Music fans tuned in live to Coachella’s six main stages this year. With a continued partnership until 2026, YouTube will continue to bring the Coachella experience to millions online.
But what does this mean for the music industry, artists and the broader social community? Join us as we look a little closer at YouTube’s growing partnership with Coachella, and what this relationship ACTUALLY means.
YouTube announces Coachella 2023
YouTube and Golfenvoice have announced a multi-year renewal of their exclusive livestream and content partnership for the Coachella Valley Music and Arts festival, extending the relationship through to 2026.
Coachella 2023 marked the 11th year that music fans across the world could tune into Coachella exclusively on YouTube, and with an agreement in place to extend the partnership between festival and platform, it’s clear that the music festival’s global pull is widening.
The Coachella live stream had six feeds, double the amount of last year. YouTube also expanded its coverage of the event to its YouTube Shorts platform, which is vying to compete with TikTok in short term video content.
The expansion of YouTube’s coverage comes as fellow technology giants like Amazon and Apple increasingly spend big to buy the rights to live entertainment events. Disney-owned Hulu, for example, partnered with Live Nation in 2022 to stream competing festivals.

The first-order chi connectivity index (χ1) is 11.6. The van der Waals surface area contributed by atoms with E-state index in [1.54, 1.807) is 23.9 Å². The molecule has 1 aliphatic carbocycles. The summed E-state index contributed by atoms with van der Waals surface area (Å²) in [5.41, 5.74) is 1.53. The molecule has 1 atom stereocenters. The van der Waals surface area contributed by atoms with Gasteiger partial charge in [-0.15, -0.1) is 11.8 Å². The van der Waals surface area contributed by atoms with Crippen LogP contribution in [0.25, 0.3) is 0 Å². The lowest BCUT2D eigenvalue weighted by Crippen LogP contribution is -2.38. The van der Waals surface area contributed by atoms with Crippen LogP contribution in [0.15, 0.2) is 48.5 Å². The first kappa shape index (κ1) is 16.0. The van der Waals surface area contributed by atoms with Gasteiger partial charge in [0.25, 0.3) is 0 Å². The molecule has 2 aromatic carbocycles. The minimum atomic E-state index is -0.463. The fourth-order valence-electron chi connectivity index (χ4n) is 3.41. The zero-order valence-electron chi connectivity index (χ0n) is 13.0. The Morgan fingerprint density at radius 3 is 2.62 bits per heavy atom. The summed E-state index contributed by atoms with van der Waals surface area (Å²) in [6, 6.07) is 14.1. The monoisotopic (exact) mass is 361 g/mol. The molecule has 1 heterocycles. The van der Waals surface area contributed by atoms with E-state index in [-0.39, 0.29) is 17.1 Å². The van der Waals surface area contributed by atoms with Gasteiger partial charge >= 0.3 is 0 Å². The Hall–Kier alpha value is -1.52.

Why are we seeing more live streaming of music events?
Coachella dominates the social media landscape year-on-year, and it’s no surprise. With the biggest stars in the world taking the stage, it’s not just those in attendance looking to immerse themselves in the performances. Live streaming enables viewers from anywhere in the world to tune into live performances.
Coachella is one of the most notable moments in the musical calendar. What comes with that is an abundance of people who cannot access the festival itself. Live streaming helps to bridge that gap, bringing live performances to music fans everywhere. It also enables them to participate in the conversation, both live in YouTube’s in-stream chat and across wider social media.
“Our partnership with YouTube brings Coachella to everyone around the world,” Says Goldenvocie President Paul Tollett. “The 2023 lineup sees performers from Brazil, France, Iceland, India, Jamaica, Nigeria, Puerto Rico, South Korea, Spain, and beyond, and bringing international fans closer to their hometown artists is important to our team.”
For over a decade now, YouTube has been bringing legendary performances to life, allowing fans around the world to experience in real-time and relive on-demand.
The potential positive impacts of YouTube live streaming Coachella and other music events
Increased accessibility leads to increased artist awareness
By live streaming the live performances at Coachella and other live concerts, YouTube contributes to greater awareness for artists. For example, Hong Kong rapper Jackson Wang was shown to new global audiences on YouTube, and his followers had the opportunity to broaden their own music knowledge by tuning into the likes of Rosalia, Metro Boomin and more. This is the same for smaller artists looking to increase their fandom. Those performing on the festival’s smaller stages typically are subjected to the select audience that turn up to their set most of which are already fans of the artist. YouTube’s live streaming of live concerts opens the door to a much wider viewership, enabling smaller audiences to tap into new eyes and ears from around the world.
New revenue opportunities through advertisement